Perhaps this one was a little too close to home in Dushanbe.
Movie theaters in Tajikistan -- a country ranked “not free” by Freedom House, where men are forced to shave their beards and the government spends millions on vanity projects while half the population lives on less than $2 a day -- will not be showing Sacha Baron Cohen’s latest film, “The Dictator.”
The spoof -- which follows an eccentric and brutal Gaddafi-style autocrat, Admiral-General Omar Aladeen (played by Cohen), on his misadventure-filled visit to New York -- conflicts with the “mentality” of the people, a film distributor in Dushanbe told Kloop.kg.
According to the news site, the film was to premiere on May 17 in the rest of Central Asia, save for Turkmenistan – whose parody-worthy late dictator, Saparmurat Niyazov (Turkmenbashi), could have easily provided some inspiration for Cohen.
Daler Davlatov, a sales manager from the company Tantan, identified by Kloop as the sole distributor of new foreign films in Tajikistan, told the news site that Tajikistan shouldn’t be compared with “Kazakhstan, Uzbekistan and other countries […] because our mentality, as you know yourself, is different. That’s the only reason we didn’t include ‘The Dictator’ in the list of premieres.”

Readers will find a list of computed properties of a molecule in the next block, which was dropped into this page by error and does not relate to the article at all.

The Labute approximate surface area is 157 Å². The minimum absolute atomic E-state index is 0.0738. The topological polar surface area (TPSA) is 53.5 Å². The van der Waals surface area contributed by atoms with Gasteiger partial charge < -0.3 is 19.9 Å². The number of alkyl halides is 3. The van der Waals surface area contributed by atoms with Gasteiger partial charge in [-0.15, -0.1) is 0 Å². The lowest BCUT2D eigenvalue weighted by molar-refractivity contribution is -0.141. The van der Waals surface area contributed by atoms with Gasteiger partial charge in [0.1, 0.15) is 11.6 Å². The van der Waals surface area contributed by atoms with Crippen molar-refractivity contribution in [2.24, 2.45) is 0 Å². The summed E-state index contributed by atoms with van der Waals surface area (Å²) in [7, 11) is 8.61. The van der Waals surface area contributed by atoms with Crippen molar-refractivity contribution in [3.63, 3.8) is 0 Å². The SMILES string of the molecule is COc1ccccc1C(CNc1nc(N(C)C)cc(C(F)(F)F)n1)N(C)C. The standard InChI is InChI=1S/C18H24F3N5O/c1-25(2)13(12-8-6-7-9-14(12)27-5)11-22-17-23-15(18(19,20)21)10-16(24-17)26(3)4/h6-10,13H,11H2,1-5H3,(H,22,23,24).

Other than Davlatov, movie industry insiders contacted by Kloop declined to comment on “The Dictator.”
This isn’t the first time a Central Asian state has been unhappy with a Cohen film. Authorities in Kazakhstan were not amused by his 2006 hit, “Borat: Cultural Learnings of America for Make Benefit Glorious Nation of Kazakhstan,” which they banned.
But like “Borat,” “The Dictator” will probably make at least as much fun of Americans as of the loopy leaders represented by Cohen’s character.
Besides, knowing the booming bootleg business in Dushanbe, pirated copies of the film will likely appear soon at the city’s Green Bazaar, with customers snapping up a “forbidden fruit” that seems all the sweeter.